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Fri 30 Sep 2005

A Dictionary of Singlish and Singapore English

Category : heritage

Jack Lee may not be a Singlish speaker but believes that,

"Singlish is economical, expressive and emotional. It is something home-grown that reflects Singaporeans' multi-racial roots. It is how we talk to our families, our friends, the people that live with us on this Little Red Dot whom we come into contact with. Allowing it to wither away would be a real shame."

His contribution has been to toil away on 'A Dictionary of Singlish and Singapore English.'

This amateur attempt (he says he's no etymologist) is an ongoing on-line project and quite a serious business, unlike the humourous 'Coxford Singlish Dictionary', so hello, friend, don't play-play*.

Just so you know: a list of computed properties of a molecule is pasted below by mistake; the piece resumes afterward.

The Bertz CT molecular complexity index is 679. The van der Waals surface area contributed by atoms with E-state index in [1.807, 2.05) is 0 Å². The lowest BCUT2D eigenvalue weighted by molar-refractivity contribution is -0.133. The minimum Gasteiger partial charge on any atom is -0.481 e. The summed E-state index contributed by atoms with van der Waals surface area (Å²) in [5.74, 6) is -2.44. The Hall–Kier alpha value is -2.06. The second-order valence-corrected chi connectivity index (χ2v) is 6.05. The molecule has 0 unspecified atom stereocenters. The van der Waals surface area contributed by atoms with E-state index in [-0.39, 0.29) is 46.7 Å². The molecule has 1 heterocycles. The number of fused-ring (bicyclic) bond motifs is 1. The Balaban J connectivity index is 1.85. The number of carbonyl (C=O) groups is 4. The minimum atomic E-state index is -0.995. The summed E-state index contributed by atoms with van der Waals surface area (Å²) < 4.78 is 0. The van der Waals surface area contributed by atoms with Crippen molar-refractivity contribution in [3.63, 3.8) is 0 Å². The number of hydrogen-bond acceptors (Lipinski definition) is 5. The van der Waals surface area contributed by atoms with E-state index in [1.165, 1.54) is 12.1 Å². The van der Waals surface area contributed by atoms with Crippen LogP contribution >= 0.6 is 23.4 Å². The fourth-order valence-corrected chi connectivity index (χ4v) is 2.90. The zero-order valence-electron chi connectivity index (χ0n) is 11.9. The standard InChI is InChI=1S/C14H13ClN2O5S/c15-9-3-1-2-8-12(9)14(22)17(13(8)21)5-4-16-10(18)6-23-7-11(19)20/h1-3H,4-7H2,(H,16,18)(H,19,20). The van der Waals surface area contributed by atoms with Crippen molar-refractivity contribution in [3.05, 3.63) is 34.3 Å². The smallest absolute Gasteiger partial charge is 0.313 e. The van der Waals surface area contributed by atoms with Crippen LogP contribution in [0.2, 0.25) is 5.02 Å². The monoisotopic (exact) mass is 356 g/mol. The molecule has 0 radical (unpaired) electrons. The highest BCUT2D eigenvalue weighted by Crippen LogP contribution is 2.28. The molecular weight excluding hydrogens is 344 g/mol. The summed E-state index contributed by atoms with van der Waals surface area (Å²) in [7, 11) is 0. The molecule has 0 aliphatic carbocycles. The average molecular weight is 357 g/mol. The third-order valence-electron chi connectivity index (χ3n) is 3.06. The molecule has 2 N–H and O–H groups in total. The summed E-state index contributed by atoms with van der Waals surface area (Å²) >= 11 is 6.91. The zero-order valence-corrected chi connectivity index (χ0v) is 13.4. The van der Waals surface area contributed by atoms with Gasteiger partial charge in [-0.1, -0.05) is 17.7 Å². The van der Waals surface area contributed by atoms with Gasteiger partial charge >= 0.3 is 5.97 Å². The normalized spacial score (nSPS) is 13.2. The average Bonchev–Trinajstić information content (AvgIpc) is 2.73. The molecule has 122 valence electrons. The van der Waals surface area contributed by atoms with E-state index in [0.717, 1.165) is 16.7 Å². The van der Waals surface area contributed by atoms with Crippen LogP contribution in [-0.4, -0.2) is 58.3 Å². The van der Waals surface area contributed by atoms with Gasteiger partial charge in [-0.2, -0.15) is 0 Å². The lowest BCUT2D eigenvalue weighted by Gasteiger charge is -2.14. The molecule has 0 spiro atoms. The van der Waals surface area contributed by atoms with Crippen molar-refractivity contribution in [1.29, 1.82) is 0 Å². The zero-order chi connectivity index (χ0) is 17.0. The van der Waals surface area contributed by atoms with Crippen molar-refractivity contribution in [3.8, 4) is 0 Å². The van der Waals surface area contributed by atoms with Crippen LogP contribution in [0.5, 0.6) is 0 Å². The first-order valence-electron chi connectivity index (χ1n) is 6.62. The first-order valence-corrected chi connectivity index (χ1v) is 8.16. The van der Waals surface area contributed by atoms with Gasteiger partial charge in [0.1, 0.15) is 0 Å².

In the appeals page which provides some guidelines, he invites you to "help read books, magazines, newspapers and other published works, particularly those produced in Singapore or written by Singapore authors, and to suggest quotations from them for this on-line Dictionary of Singlish and Singapore English." He'd welcome suggestions since he's had to rely mainly on just the The Straits Times for his citations.

Link

*play play v. [Eng., poss. < Mand. wnwn: wn play, have fun, amuse oneself; trifle with, treat lightly] Play the fool, fool around, take lightly.
2003 Tan Shzr Ee The Sunday Times (LifeStyle), 16 November, L2 Mr Ahmad Ali.. works as a security guard at the Kasturina Lodge condominium in Kay Poh Road, off River Valley Road. Whenever he takes a taxi to work, the driver will inevitably tell him 'Don't play play.' He adds: 'They don't believe me. So I tell them to drive to the famous chicken rice stall nearby instead.' The road, which means 'busybody' in Hokkien, is named after a 19th-century Chinese businessman called Wee Kay Poh, who was a managing partner of an opium and liquor business.
- A Dictionary of Singlish and Singapore English

Posted at 4:31AM UTC by N. Sivasothi | permalink | email | Raffles Museum news